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27th Apr 2017

Jarlath Burns on potential rule change in football that every full-forward in Ireland will love

Nothing more valuable than time

Niall McIntyre

All too often in the current football game does a forward pluck a high ball from the sky only to be bottled up by a swarm of defenders almost instantly.

This leads to the forward’s magnificent display of skill being forgotten about in a matter of seconds as the flock of defenders more often than not bully them out of possession.

Catching a high ball under the ferocious pressure that exists within the 21 in the modern game requires many of the most important and visually pleasing skills in the game including bravery, strength, athleticism, hand-eye co-ordination and many more.

It is slightly unfair and quite disappointing, then, that a forward doesn’t necessarily gain an advantage for the depth of skill that they have displayed when they field a ball from the heaven’s.

Host Colm Parkinson was joined by Jarlath Burns, the Chairman of the Standing Committee on Playing Rules during The GAA Hour Football Show last week. The Laois man presented his ideas to Burns on how such situations could be avoided and how to reward a forward for their efforts. He labelled this theory as an ‘offensive mark’, which would have the same principles as the kick out ‘mark’ that came in to operation at the start of the year.

“It’s an offensive mark, so if a ball is kicked from outside the 45 and it’s caught inside the 21 by someone on the full-forward line, you have a free shot at goal.

“The reason I think that would work is that there’s no packed defences in Australian rules because of the mark. You would have to put pressure on people out the field because a good diagonal ball will be caught even if you have a sweeper or two back there.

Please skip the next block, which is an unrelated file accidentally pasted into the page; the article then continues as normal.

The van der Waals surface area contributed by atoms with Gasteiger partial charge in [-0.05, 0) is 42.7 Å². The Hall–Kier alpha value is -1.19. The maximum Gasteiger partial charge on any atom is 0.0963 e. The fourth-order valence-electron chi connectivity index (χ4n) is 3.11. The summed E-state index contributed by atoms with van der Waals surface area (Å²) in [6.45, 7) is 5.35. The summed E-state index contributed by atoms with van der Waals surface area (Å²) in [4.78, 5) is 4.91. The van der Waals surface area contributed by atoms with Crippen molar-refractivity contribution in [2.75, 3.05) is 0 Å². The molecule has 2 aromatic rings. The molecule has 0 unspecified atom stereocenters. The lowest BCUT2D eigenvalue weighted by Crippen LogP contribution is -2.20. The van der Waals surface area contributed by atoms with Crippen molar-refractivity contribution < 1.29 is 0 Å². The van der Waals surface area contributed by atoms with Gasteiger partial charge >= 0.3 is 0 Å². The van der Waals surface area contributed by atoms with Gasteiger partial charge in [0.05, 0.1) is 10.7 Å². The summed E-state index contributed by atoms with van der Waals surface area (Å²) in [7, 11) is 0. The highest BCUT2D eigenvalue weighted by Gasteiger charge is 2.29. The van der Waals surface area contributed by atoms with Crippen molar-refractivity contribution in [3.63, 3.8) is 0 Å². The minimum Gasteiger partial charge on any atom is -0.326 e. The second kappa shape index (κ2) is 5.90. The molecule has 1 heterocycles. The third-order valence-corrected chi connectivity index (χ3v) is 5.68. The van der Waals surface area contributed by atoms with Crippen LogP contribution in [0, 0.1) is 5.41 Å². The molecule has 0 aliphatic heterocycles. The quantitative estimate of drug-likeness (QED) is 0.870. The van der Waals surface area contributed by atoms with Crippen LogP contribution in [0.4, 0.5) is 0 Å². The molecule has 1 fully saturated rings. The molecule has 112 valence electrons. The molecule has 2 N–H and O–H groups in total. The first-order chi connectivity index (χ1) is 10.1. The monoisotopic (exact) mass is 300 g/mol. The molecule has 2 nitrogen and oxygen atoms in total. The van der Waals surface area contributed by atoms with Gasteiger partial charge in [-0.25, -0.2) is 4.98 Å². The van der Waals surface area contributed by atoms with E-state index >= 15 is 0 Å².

“The reason a sweeper or two is back there is because when it’s caught they’re going to surround you and dispossess you and it’s probably going to be a free out.”

One of the key aspects of Parkinson’s idea is that the attacker, after fielding a high ball, has an option to call the mark, or they can lay it off to another player in a better position. This would ensure that the flow of the game isn’t affected hugely by the new rule.

Parkinson feels that it would be a positive development in the manner that it would encourage more open, attacking football and more kick passing of the ball.

“You can absolutely lay it off to somebody running past you, but you’ve the option of calling the mark in there, and it will encourage more kicking from out the field into a full-forward line and I think it will make teams come out and pressurise the kicker in the middle third and not allow that really quality diagonal ball to go in to allow someone to catch it.”

The Armagh man was in agreement with Parkinson’s ideas regarding an ‘Offensive mark’ type development and claimed that it is something that he and his colleagues on the Committee on Playing Rules have discussed and may attempt to bring into operation next year.

“It’s a great idea and one that I 100% agree with,” he said. “I think if we have a full year of the (kick-out) mark working really well, it’s something we could look at for next year

“You’re looking at things to encourage people to take risks and secondly encourage skill where a forward goes up catches a ball and suddenly he can go for a score or he has space to lay the ball off.”

It would certainly be an exciting introduction for the new year.

Listen to the lads chat about the potential ‘Offensive mark’ from 29’20”.

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